Monday, 25 April 2011
The rest of the year passes quite quietly, in part due to the murderous expression I wear in public deterring even the most lairy of white van men from hollering at me, but as soon as the sun comes out, all eyes are on me. Not because I'm shimmying down the street in a string bikini, bosoms bouncing. But because I'm doing something even more shocking instead. I'm completely covered up with only hands and feet poking out as I go from A to B...
While this stops me from being the colour of a lobster (and feeling as the kind of pain being said crustacean felt when being boiled alive), it really provokes people's attention. Men and women alike feel entitled to comment on my skin and my hair colour and my choice in clothing. Men seem affronted that I'm denying them their summer right to ogle my body in skimpy clothes (although if they'd seen an arse as pale as mine wandering down the road more often, they'd be less keen in future. It's more Caspar the Friendly Ghost than Copacabana.) Women seem to think I'm looking down on their hotpants and haltertops and everyone seems to regard it as practically un-British to not turn my skin red as part of the Union Jack.
You only have to see the frothing and gnashing and wailing over Nigella Lawson's burkini moment on Bondi Beach to see that the Brits regard exposing their tender flesh in large quantities and for long periods of time as something so dear to them that it should be enshrined in the Magna Carta. This is a woman who has a complexion that is just ripe for malignant melanoma and has lost her mother, sister and first husband to cancer and yet she has been castigated for covering up in the Australian sun. The fact that she has a sexy persona in her job means that she has no right to protect herself from short term discomfort and long term danger. Even the slightly less tabloidy readers of the Observer all had a opinion. Why couldn't she just wear a a T-shirt and leggings? Gloves? Factor 50? Sit in a box? Stay indoors?
But none of these things shut people up around the translucently pale. When I wear something as out there as a shirt in the summer, passers-by yell at me from their cars, tut at me in the street and pass comments on my chances of missing out my Vitamin D or needing some colour to look healthier or somehow being repressed. When I shuffle round in beer gardens to avoid the baking midday sun, people roll their eyes at me as if I'm acting like a total diva. If I stay indoors with the windows open, sampling the fresh air by proxy, people tell me I'm spoiling it for them, I'm no fun and I need to get out more. If I carry a parasol, they fall about laughing, cracking jokes about raining men and umbrellas. Going puce provokes howls of laughter and endless jokes. When I slather myself in Factor 50 million, they refuse to help me with the back bits I can't see, mock the level of SPF and then trot out the conspiracy that suncream causes cancer rather than protect from it.
Cancer is a frightening word and I understand that most people laugh in its face rather than think about its cruel realities, but from a very very young age, the spectre of skin cancer has hung over me. I am pale, the kind of pale that people gasp at, that veins glow through, that turns slightly blue in winter. I can't buy commercial foundations and even the sheerest tights look like gravy browning on my legs. I am also a natural redhead with a fairly good smattering of freckles (not that you can see 'em under the wrong shade of make up I have to wear) and I burn in the sun almost instantly. I famously once got sunburn over lunch in Glasgow. Even slightly overcast days have been known to give me water blisters. I am so Celtic looking people assume I'm Irish from 50 paces. I have a grandmother who never sunbathed in her life who had a melanoma removed and monitored for years. I am at such a risk from skin cancer, I'm like the poster child for dermatology students. Every time I go out in the blazing sun I am aware at the back of my mind that I might be paying for this period of pleasure for years to come.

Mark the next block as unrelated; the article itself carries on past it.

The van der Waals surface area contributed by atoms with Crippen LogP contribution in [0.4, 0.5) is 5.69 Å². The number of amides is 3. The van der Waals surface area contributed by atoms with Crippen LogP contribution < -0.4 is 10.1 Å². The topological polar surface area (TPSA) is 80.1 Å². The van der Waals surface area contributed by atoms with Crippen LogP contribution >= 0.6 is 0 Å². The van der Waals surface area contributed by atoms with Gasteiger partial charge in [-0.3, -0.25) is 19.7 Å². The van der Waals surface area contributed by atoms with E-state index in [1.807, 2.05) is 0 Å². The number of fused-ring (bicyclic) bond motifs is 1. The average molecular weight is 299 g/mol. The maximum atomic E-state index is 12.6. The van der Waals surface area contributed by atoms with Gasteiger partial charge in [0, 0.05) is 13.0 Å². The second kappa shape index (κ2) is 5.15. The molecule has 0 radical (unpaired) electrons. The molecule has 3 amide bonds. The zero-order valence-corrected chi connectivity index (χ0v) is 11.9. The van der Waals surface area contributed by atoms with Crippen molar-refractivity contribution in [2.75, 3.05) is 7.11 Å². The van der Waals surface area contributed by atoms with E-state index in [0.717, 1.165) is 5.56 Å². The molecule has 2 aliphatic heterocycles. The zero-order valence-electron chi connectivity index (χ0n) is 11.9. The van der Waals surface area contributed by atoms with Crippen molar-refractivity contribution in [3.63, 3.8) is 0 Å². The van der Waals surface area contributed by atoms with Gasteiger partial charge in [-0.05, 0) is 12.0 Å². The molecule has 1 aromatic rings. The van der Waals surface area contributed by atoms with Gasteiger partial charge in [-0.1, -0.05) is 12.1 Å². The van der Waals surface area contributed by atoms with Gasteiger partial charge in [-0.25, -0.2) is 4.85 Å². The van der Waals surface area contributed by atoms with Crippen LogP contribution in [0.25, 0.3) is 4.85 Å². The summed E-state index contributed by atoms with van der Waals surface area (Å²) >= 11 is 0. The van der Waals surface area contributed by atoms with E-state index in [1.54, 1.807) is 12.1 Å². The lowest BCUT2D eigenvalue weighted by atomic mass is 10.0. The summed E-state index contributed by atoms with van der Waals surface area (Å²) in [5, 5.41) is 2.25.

Therefore it's beyond bloody annoying when people mock and mention my attempts not to die early. Yes, I also like staying out of the sun to avoid getting wrinkles and to keep my youthful complexion, but primarily, sun-dodging is for me about not ending up in pain and with a liefe threatening illness. Weirdly, neither myself or the sun police were so concerned by years of enthusiastic smoking and its wrinkle creating, cancer causing charms, rarely ever being told to give up or hearing any comments about it even though that's definitely the more antisocial habit. But everyone's got an opinion about my SPF habits...
I won't mind so much that interest involved telling me where the hell you can get a decent suncream with a high factor and good UVA and UVB protection that doesn't leave an unctuous oily white film on all exposed flesh while attracting every scrap of dust, dirt and dead insect life in a 40 mile radius, before sliding off and staining clothes, upholstery and melting plastic and leaving you broken out and slippery. Until then I'll continue with my attempts to dress like an eccentric Agatha Christie heroine crossed with a beekeeper and play musical chairs with the shade instead. And yes, I am hot and in my layers and I'm envious of your golden limbs and well behaved skin. Try not to provoke me further please with stupid questions. You won't like it when I start commenting on your crow's feet and wrinkles in return!